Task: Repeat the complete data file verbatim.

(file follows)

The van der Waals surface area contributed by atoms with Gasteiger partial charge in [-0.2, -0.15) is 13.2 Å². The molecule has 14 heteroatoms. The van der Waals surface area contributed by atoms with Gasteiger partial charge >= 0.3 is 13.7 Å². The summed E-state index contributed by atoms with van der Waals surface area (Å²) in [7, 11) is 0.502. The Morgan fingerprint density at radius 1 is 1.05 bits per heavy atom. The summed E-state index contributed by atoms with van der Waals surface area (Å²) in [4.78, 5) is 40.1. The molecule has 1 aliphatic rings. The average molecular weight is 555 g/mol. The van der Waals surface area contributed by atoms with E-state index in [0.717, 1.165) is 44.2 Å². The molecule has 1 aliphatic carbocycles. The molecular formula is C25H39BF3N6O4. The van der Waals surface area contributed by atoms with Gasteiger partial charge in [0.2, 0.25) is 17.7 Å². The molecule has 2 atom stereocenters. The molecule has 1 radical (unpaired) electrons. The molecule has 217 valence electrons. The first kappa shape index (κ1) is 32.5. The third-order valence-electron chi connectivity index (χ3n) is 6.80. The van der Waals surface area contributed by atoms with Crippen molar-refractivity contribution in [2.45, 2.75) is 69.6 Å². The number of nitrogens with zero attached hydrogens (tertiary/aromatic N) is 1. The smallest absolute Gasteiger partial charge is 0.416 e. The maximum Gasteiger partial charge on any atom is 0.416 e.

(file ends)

The van der Waals surface area contributed by atoms with Gasteiger partial charge in [-0.2, -0.15) is 13.2 Å². The molecule has 14 heteroatoms. The van der Waals surface area contributed by atoms with Gasteiger partial charge >= 0.3 is 13.7 Å². The summed E-state index contributed by atoms with van der Waals surface area (Å²) in [7, 11) is 0.502. The Morgan fingerprint density at radius 1 is 1.05 bits per heavy atom. The summed E-state index contributed by atoms with van der Waals surface area (Å²) in [4.78, 5) is 40.1. The molecule has 1 aliphatic rings. The average molecular weight is 555 g/mol. The van der Waals surface area contributed by atoms with E-state index in [0.717, 1.165) is 44.2 Å². The molecule has 1 aliphatic carbocycles. The molecular formula is C25H39BF3N6O4. The van der Waals surface area contributed by atoms with Gasteiger partial charge in [0.2, 0.25) is 17.7 Å². The molecule has 2 atom stereocenters. The molecule has 1 radical (unpaired) electrons. The molecule has 217 valence electrons. The first kappa shape index (κ1) is 32.5. The third-order valence-electron chi connectivity index (χ3n) is 6.80. The van der Waals surface area contributed by atoms with Crippen molar-refractivity contribution in [2.45, 2.75) is 69.6 Å². The number of nitrogens with zero attached hydrogens (tertiary/aromatic N) is 1. The smallest absolute Gasteiger partial charge is 0.416 e. The maximum Gasteiger partial charge on any atom is 0.416 e.